Former police officers jailed for taking pictures of two murdered sisters at a crime scene they were protecting have been attacked in prison, judges have been told.
Deniz Jaffer, 48, and Jamie Lewis, 33, had been assigned to guard the scene after Bibaa Henry, 46, and Nicole Smallman, 27, were found dead in bushes in Fryent Country Park, Wembley, north-west London, in June 2020.
They were jailed for two years and nine months at a hearing at the Old Bailey in December after pleading guilty to misconduct in a public office.
News that they had been attacked in prison emerged on Wednesday as they lost appeals against their sentences.
Appeal judges Dame Victoria Sharp, Mrs Justice McGowan and Mrs Justice Farbey dismissed the appeals after considering arguments at a Court of Appeal hearing in London.
They said they will give their reasons at a later date.
Lewis, from Colchester in Essex, has been sacked from the Metropolitan Police, while Jaffer, of Hornchurch, east London, resigned.
Danyal Hussein was given a life sentence, with a minimum term of 35 years, in October after being found guilty of the women’s murders.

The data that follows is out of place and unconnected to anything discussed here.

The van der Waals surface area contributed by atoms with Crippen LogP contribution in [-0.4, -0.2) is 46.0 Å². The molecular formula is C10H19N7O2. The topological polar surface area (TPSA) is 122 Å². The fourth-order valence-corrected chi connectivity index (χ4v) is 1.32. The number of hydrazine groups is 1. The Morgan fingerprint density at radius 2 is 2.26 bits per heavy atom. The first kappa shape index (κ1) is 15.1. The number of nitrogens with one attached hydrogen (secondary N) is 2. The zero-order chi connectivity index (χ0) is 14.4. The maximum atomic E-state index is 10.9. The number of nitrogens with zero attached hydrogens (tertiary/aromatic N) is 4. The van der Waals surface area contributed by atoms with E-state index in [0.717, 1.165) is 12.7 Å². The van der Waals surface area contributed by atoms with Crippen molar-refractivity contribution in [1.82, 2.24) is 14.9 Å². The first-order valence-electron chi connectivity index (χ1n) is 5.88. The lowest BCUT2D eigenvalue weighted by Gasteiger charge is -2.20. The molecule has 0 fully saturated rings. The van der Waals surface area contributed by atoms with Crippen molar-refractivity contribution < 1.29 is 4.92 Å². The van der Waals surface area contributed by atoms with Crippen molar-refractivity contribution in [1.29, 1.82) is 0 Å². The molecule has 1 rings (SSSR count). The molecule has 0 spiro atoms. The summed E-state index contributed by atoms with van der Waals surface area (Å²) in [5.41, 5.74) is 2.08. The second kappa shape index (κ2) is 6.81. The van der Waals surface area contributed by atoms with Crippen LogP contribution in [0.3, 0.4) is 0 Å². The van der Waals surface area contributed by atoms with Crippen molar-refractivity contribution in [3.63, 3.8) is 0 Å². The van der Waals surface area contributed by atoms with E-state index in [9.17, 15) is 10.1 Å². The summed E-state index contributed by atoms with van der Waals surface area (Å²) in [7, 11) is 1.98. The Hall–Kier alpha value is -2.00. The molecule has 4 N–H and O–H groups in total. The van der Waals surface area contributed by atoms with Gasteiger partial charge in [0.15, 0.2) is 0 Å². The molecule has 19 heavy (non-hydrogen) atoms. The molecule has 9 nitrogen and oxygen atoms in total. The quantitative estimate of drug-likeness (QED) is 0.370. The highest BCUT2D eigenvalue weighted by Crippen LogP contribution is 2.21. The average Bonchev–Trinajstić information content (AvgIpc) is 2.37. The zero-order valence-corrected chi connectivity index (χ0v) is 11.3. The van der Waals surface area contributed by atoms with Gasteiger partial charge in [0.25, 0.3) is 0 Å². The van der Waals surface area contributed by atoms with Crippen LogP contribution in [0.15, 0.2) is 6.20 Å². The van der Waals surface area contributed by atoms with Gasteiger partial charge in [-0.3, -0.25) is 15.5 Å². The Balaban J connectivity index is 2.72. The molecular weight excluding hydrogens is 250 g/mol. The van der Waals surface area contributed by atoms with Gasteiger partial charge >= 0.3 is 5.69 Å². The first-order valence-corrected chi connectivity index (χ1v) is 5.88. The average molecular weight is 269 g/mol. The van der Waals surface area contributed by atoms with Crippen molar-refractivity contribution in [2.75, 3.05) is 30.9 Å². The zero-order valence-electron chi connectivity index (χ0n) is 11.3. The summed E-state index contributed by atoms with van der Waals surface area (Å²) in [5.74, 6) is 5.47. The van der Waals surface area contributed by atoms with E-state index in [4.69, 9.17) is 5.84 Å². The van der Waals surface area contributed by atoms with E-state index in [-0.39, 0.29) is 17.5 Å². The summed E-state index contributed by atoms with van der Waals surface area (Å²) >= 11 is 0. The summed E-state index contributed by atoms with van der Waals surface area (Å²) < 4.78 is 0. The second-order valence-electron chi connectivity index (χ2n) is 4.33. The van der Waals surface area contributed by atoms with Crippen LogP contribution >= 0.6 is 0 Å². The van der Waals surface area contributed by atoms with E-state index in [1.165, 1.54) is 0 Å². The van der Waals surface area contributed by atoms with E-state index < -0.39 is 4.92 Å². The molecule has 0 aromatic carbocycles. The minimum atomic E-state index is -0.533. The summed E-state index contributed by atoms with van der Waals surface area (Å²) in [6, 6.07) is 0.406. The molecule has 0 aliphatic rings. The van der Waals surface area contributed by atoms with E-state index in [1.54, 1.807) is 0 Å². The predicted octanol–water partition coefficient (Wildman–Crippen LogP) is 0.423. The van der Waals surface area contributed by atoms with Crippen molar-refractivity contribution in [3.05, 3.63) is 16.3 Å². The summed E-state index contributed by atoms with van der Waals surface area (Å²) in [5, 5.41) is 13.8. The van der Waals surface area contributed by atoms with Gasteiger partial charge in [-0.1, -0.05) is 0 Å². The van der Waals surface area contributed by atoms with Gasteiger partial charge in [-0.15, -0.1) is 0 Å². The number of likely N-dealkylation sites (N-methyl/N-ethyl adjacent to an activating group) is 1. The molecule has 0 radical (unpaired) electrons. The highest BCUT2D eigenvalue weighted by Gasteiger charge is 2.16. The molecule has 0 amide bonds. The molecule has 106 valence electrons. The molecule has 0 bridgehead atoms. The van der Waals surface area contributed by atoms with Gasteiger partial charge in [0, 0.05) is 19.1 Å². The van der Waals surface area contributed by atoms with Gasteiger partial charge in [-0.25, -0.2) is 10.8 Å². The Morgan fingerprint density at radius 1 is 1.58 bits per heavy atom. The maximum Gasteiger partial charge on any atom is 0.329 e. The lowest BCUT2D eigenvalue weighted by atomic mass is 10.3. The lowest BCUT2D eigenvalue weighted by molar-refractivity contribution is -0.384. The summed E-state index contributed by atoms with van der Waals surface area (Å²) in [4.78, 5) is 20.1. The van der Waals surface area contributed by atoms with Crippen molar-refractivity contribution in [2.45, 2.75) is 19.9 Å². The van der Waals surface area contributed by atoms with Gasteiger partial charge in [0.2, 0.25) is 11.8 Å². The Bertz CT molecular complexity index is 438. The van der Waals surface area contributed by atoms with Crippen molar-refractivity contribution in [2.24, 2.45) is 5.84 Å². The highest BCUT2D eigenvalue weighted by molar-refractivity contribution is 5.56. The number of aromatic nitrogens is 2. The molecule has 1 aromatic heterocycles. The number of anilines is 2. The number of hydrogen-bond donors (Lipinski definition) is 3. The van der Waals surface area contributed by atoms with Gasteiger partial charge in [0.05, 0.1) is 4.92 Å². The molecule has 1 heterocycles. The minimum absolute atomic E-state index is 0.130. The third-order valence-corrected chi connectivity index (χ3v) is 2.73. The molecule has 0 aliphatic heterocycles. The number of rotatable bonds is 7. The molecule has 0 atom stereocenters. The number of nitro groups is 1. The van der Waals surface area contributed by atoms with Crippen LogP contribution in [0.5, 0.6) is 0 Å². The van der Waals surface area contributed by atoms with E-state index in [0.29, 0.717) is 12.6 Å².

Judge Mark Lucraft, who jailed Lewis and Jaffer, was told the officers moved from their posts to photograph the women’s bodies, with the images shared with colleagues and friends on WhatsApp.
The murdered women’s mother, Mina Smallman, and her husband Chris, were at the appeal hearing.
Barristers representing the men argued that the sentences imposed by Judge Lucraft were excessive.
Neil Saunders, who represented Jaffer, said Jaffer has been attacked three times by three different inmates.
Luke Ponte, for Lewis, said Lewis has been assaulted twice.
Barrister Joel Smith, for the Crown, said the men’s appeals should be dismissed.
He said their actions exacerbated the “unimaginable” bereavement the women’s family suffered.
Mr Smith said the killing of the sisters was a “shocking” and “ferocious” crime.
– In a separate case, the three judges also dismissed an appeal by a former police IT worker jailed for unlawfully accessing and storing images of dead people on a personal computer.
Darren Collins, who worked for Staffordshire Police, was given a three-year term by a judge at Birmingham Crown Court in January.
Lawyers representing Collins, who pleaded guilty, argued that the sentence was too long.
Appeal judges ruled against him and said they will give their reasons at a later date.